Author Topic: A father and son shot, dismembered and burned. This is the dark side of California cannabis  (Read 196 times)

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American Military News  by Paige St. John Los Angeles Times November 17, 2023

From the southern Mojave Desert to the mist-shrouded mountains in the northern ranges, the California green rush was exploiting and killing workers.

Relaxed criminal penalties and expanding markets had set off a massive boom in illegal cultivation. Even on licensed farms, California regulators failed to protect workers in the labor-intensive industry.

A Los Angeles Times investigation documented widespread exploitation, wage theft and disregard for worker safety and housing.

The newspaper found 44 farm-related deaths, surveying just a five-year period in only 10 counties. Among them was an 8-month old infant who died in Trinity County from an undetermined cause. The rest were workers.

All but five of the deceased were immigrants.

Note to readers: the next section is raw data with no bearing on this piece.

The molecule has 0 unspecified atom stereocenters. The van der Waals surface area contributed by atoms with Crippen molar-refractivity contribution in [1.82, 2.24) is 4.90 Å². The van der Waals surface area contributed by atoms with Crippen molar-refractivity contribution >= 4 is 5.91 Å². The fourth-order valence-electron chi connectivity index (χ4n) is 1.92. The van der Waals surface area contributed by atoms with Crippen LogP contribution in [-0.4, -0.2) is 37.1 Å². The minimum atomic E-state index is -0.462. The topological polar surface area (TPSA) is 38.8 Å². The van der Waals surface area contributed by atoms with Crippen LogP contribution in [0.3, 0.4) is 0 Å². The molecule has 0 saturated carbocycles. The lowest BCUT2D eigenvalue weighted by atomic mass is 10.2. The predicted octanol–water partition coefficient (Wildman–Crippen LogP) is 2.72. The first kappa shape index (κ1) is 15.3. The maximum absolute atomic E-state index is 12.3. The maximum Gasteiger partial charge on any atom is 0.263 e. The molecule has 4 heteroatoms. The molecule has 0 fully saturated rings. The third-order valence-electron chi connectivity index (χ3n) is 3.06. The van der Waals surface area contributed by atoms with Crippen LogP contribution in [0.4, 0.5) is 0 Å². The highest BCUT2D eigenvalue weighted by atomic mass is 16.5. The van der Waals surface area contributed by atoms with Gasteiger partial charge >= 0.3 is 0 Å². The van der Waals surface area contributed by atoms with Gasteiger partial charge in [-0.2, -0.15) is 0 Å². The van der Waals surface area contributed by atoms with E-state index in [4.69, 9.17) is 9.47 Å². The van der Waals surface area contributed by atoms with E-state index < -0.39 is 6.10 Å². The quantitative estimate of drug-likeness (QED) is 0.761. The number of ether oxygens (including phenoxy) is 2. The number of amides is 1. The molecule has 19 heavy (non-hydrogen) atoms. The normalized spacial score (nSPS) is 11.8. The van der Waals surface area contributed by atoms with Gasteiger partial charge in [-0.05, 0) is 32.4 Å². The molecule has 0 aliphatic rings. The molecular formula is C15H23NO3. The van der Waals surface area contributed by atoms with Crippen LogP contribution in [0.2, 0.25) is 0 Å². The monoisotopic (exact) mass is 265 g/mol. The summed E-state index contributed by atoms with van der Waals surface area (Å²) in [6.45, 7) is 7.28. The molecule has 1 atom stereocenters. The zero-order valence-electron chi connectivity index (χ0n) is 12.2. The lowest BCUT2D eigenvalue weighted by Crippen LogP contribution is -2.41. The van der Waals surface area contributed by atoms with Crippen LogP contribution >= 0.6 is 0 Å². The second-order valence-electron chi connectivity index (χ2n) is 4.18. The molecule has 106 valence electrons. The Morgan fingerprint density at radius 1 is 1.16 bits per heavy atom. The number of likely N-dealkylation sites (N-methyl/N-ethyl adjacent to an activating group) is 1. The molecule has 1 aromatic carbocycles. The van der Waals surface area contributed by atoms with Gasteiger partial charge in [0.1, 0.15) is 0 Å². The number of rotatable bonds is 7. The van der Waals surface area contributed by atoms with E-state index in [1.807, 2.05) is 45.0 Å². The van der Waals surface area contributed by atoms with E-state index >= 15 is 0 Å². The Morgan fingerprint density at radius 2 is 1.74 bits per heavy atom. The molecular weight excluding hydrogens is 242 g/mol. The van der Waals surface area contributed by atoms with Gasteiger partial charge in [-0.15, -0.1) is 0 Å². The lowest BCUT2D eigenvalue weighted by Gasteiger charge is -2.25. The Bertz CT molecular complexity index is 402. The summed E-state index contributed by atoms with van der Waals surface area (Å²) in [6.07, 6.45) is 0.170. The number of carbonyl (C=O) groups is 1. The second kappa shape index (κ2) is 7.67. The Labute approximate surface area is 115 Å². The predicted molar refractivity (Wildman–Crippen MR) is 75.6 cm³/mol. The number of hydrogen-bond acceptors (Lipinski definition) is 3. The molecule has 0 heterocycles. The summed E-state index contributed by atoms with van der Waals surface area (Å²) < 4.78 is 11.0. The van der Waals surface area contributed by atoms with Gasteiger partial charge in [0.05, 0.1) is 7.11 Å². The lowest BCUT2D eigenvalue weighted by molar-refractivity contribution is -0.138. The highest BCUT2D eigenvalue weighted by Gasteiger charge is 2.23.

A third of them came from Mexico.

Illegal cannabis has a controversial but largely tolerated footing in Mendocino County.

The crop is the economic lifeblood for small, stagnant towns like Willits, devastated by the closing of sawmills. The sheriff estimates the county’s redwood forests house more than 5,000 cannabis operations, the vast majority likely to never go legal and unlikely to ever be visited by the sheriff’s two-man narcotics squad.

Even on the most peaceful homestead farm, to convert crops into cash requires dealing with the drug trade. Guns are common, as are armed robberies, shootouts and other mayhem. The first season Ulises and Chino were in Mendocino, a pair of Las Vegas security guards donned body armor and tried to heist a money delivery to an illegal operation in nearby Covelo. The robbers failed to make a clean getaway, leading to an armed standoff with police that ended when the ringleader shot off the top of his head in a botched suicide.

The cannabis community is also deeply segregated by race and class. Growers who own their own land are predominantly white. Those who work it are predominantly people of color, such as traveling work crews of older Hmong who immigrated decades ago, young Argentinians staying only for the summer, and crews assembled by Mexican labor contractors.

The latter are frequently branded “cartel,” a label that both creates a class of outsiders and discounts the suffering of those on that side of that fence.

Though state and federal worker-protection laws cover such laborers, those deaths and dozens more identified by The Times were not investigated by labor agencies. Their absence from the record makes the cannabis industry appear safer than it is, avoiding scrutiny or protections that might prevent additional deaths.